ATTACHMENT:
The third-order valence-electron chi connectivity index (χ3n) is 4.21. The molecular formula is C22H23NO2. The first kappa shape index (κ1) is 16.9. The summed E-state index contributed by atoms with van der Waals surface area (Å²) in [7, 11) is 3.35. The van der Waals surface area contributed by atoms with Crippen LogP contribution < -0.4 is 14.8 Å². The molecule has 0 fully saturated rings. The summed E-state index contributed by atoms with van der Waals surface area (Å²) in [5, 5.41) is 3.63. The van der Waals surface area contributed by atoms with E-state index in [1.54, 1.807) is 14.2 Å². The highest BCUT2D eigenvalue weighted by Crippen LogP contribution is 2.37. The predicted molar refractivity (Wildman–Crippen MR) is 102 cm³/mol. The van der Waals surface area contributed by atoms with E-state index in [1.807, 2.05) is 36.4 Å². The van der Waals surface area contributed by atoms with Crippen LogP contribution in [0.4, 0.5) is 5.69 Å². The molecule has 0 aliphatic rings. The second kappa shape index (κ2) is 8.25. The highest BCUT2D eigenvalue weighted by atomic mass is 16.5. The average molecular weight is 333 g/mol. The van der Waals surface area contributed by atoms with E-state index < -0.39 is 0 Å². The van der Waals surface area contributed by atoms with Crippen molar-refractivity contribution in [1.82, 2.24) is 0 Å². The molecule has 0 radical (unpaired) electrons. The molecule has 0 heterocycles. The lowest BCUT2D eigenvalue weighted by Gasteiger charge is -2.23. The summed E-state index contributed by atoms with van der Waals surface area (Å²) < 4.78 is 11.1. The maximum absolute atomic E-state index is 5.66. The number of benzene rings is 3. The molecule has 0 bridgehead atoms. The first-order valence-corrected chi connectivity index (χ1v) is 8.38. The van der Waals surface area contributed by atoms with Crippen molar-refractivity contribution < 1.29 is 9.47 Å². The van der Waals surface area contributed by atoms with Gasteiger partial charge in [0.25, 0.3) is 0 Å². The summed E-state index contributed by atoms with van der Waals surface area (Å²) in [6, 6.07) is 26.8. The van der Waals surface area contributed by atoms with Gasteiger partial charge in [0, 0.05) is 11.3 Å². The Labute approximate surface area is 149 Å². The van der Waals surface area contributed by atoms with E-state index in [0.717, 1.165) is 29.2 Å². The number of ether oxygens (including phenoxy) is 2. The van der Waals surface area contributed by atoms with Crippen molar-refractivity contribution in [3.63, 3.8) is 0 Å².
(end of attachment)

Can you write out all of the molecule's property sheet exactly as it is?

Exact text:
The third-order valence-electron chi connectivity index (χ3n) is 4.21. The molecular formula is C22H23NO2. The first kappa shape index (κ1) is 16.9. The summed E-state index contributed by atoms with van der Waals surface area (Å²) in [7, 11) is 3.35. The van der Waals surface area contributed by atoms with Crippen LogP contribution < -0.4 is 14.8 Å². The molecule has 0 fully saturated rings. The summed E-state index contributed by atoms with van der Waals surface area (Å²) in [5, 5.41) is 3.63. The van der Waals surface area contributed by atoms with E-state index in [1.54, 1.807) is 14.2 Å². The highest BCUT2D eigenvalue weighted by Crippen LogP contribution is 2.37. The predicted molar refractivity (Wildman–Crippen MR) is 102 cm³/mol. The van der Waals surface area contributed by atoms with E-state index in [1.807, 2.05) is 36.4 Å². The van der Waals surface area contributed by atoms with Crippen LogP contribution in [0.4, 0.5) is 5.69 Å². The molecule has 0 aliphatic rings. The second kappa shape index (κ2) is 8.25. The highest BCUT2D eigenvalue weighted by atomic mass is 16.5. The average molecular weight is 333 g/mol. The van der Waals surface area contributed by atoms with E-state index < -0.39 is 0 Å². The van der Waals surface area contributed by atoms with Crippen molar-refractivity contribution in [1.82, 2.24) is 0 Å². The molecule has 0 radical (unpaired) electrons. The molecule has 0 heterocycles. The lowest BCUT2D eigenvalue weighted by Gasteiger charge is -2.23. The summed E-state index contributed by atoms with van der Waals surface area (Å²) < 4.78 is 11.1. The maximum absolute atomic E-state index is 5.66. The number of benzene rings is 3. The molecule has 0 bridgehead atoms. The first-order valence-corrected chi connectivity index (χ1v) is 8.38. The van der Waals surface area contributed by atoms with Crippen molar-refractivity contribution < 1.29 is 9.47 Å². The van der Waals surface area contributed by atoms with Gasteiger partial charge in [0.25, 0.3) is 0 Å². The summed E-state index contributed by atoms with van der Waals surface area (Å²) in [6, 6.07) is 26.8. The van der Waals surface area contributed by atoms with Gasteiger partial charge in [0, 0.05) is 11.3 Å². The Labute approximate surface area is 149 Å². The van der Waals surface area contributed by atoms with E-state index in [0.717, 1.165) is 29.2 Å². The number of ether oxygens (including phenoxy) is 2. The van der Waals surface area contributed by atoms with Crippen molar-refractivity contribution in [3.63, 3.8) is 0 Å².